We all have to do it at one time or another.
Embracing confrontation and having difficult conversations is something every leader needs to get comfortable with.
Worship leader, consider the situations I’m sure you’ve been in:
- Confronting a musician who is chronically late
- Asking an ‘out-of-tune’ vocalist to step down from the team
- Addressing a bad attitude
While I don’t love confrontation, I’ve learned how necessary it is. Without it, we allow behavior to continue that, over time, destroys a team. And we don’t do a good job of pastoring our people.
During my early days as a leader, I was terrible at this. I wanted everyone to be happy. I wanted everyone to be involved. But a worship team is not a place for everyone. It takes a compassionate yet courageous leader who embraces confrontation.
3 Tips For Having Difficult Conversations
Here are a few best tips for doing this well:
1. Introduce Worship Team Evaluations
It’s always more difficult to have a difficult conversation out of the blue. But if you’ve established an annual (or quarterly) tradition of evaluating every member on your worship team, it’s much easier.
2. Sandwich the conversation
No, I’m not talking about picking up a couple $5 foot longs for your confrontation meeting. Matter of fact, yes I am. Do that. It will help 🙂
I’m referring to how you frame the conversation. The sandwich method is essentially this:
- Speak positively about the person
- Confront what needs confronted
- Envision them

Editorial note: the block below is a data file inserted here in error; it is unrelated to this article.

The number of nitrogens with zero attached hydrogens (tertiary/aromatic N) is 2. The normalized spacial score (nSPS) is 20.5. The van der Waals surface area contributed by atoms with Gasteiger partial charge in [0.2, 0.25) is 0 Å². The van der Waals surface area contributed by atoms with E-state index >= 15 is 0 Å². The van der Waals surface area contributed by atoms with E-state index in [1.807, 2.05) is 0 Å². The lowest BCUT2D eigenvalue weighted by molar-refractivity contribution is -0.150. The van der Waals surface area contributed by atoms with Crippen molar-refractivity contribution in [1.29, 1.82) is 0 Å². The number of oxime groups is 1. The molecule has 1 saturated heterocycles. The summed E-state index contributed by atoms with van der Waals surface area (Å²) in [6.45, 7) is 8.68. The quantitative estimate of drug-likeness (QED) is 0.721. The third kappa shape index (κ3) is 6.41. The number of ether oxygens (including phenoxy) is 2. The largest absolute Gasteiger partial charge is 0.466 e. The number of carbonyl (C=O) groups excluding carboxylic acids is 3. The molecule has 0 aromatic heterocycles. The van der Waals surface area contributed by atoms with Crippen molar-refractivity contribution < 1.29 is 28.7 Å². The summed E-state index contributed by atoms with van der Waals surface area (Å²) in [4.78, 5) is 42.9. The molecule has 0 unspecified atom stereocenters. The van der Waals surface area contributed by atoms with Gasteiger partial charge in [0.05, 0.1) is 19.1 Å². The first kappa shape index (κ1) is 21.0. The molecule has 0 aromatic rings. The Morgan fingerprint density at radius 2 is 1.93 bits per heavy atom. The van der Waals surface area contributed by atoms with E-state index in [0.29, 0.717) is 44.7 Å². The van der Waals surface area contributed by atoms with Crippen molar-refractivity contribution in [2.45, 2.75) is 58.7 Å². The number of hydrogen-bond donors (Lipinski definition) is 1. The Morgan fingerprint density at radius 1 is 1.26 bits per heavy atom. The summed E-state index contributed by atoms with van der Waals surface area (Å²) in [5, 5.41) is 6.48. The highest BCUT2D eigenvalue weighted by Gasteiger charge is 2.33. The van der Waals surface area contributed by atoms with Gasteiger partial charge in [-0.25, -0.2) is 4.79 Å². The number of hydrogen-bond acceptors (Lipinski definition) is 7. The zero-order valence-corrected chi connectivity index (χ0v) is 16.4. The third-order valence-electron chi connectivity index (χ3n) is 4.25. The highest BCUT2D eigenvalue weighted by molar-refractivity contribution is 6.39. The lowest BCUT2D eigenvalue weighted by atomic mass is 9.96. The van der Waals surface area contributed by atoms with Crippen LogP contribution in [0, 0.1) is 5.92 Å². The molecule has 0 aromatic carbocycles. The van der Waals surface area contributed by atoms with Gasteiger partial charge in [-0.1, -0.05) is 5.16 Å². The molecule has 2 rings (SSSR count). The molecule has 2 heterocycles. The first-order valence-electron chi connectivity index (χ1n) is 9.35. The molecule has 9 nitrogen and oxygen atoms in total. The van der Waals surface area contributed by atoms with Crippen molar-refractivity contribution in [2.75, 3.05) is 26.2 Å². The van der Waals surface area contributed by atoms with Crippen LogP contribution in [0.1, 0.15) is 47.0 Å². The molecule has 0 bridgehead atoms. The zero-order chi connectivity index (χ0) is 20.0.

For example, if you’re asking someone to step down from the team, share your appreciation for their faithfulness. Be honest and genuine.
Then get to the point and share with them why they need to step down. Then envision them with a new place they can serve. When asking a team member to step down, it’s often that they’re just in the wrong place. There’s a better fit elsewhere in the church.
3. View It Through A Discipleship Lens
Anytime you need to confront someone, see it as an opportunity for discipleship – an opportunity to see this person grow. That’s not to say they’ll always accept your advice or take it well.
But as a leader, it’s part of your responsibility to make hard decisions and disciple those on your team. Don’t allow bad habits to fester.
And that’s the main reason you should do this: to disciple your worship team. Remember, it’s not just about getting stuff done. It’s about their growth into Christlikeness.
Question: What are some difficult confrontations you’ve had to experience? What did you learn? Let us know in the comments!